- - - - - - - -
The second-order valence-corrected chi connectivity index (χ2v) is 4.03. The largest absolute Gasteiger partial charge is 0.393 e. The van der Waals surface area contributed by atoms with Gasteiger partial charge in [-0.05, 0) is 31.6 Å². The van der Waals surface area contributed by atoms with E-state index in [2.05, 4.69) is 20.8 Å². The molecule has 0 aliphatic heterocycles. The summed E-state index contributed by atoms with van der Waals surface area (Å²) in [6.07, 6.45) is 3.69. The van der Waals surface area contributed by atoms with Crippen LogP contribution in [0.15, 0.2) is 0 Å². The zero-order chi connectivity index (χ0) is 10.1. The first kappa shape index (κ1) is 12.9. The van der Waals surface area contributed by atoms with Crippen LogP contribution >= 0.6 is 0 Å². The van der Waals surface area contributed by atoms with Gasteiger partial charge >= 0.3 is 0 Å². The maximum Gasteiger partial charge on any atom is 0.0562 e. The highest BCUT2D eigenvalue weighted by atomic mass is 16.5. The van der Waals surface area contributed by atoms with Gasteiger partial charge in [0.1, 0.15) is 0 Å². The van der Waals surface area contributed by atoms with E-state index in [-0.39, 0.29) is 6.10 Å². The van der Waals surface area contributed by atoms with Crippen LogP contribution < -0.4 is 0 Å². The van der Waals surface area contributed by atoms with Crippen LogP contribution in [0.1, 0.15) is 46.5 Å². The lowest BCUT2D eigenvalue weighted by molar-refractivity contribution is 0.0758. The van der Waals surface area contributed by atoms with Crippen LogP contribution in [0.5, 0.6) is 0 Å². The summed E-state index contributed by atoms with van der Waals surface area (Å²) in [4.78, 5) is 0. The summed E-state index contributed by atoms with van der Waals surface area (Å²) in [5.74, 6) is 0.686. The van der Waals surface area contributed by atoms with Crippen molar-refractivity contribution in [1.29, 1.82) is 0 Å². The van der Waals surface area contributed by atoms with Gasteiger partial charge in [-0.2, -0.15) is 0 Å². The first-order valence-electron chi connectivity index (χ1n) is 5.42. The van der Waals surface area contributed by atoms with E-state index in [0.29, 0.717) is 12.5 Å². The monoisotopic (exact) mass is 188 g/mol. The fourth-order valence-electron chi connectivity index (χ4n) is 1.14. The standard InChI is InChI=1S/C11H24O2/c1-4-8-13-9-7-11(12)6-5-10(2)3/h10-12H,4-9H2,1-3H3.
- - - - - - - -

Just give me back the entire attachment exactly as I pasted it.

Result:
The second-order valence-corrected chi connectivity index (χ2v) is 4.03. The largest absolute Gasteiger partial charge is 0.393 e. The van der Waals surface area contributed by atoms with Gasteiger partial charge in [-0.05, 0) is 31.6 Å². The van der Waals surface area contributed by atoms with E-state index in [2.05, 4.69) is 20.8 Å². The molecule has 0 aliphatic heterocycles. The summed E-state index contributed by atoms with van der Waals surface area (Å²) in [6.07, 6.45) is 3.69. The van der Waals surface area contributed by atoms with Crippen LogP contribution in [0.15, 0.2) is 0 Å². The zero-order chi connectivity index (χ0) is 10.1. The first kappa shape index (κ1) is 12.9. The van der Waals surface area contributed by atoms with Crippen LogP contribution >= 0.6 is 0 Å². The van der Waals surface area contributed by atoms with Gasteiger partial charge >= 0.3 is 0 Å². The maximum Gasteiger partial charge on any atom is 0.0562 e. The highest BCUT2D eigenvalue weighted by atomic mass is 16.5. The van der Waals surface area contributed by atoms with Gasteiger partial charge in [0.1, 0.15) is 0 Å². The van der Waals surface area contributed by atoms with E-state index in [-0.39, 0.29) is 6.10 Å². The van der Waals surface area contributed by atoms with Crippen LogP contribution < -0.4 is 0 Å². The van der Waals surface area contributed by atoms with Crippen LogP contribution in [0.1, 0.15) is 46.5 Å². The lowest BCUT2D eigenvalue weighted by molar-refractivity contribution is 0.0758. The van der Waals surface area contributed by atoms with Crippen LogP contribution in [0.5, 0.6) is 0 Å². The summed E-state index contributed by atoms with van der Waals surface area (Å²) in [4.78, 5) is 0. The summed E-state index contributed by atoms with van der Waals surface area (Å²) in [5.74, 6) is 0.686. The van der Waals surface area contributed by atoms with Crippen molar-refractivity contribution in [1.29, 1.82) is 0 Å². The van der Waals surface area contributed by atoms with Gasteiger partial charge in [-0.2, -0.15) is 0 Å². The first-order valence-electron chi connectivity index (χ1n) is 5.42. The van der Waals surface area contributed by atoms with E-state index in [0.29, 0.717) is 12.5 Å². The monoisotopic (exact) mass is 188 g/mol. The fourth-order valence-electron chi connectivity index (χ4n) is 1.14. The standard InChI is InChI=1S/C11H24O2/c1-4-8-13-9-7-11(12)6-5-10(2)3/h10-12H,4-9H2,1-3H3.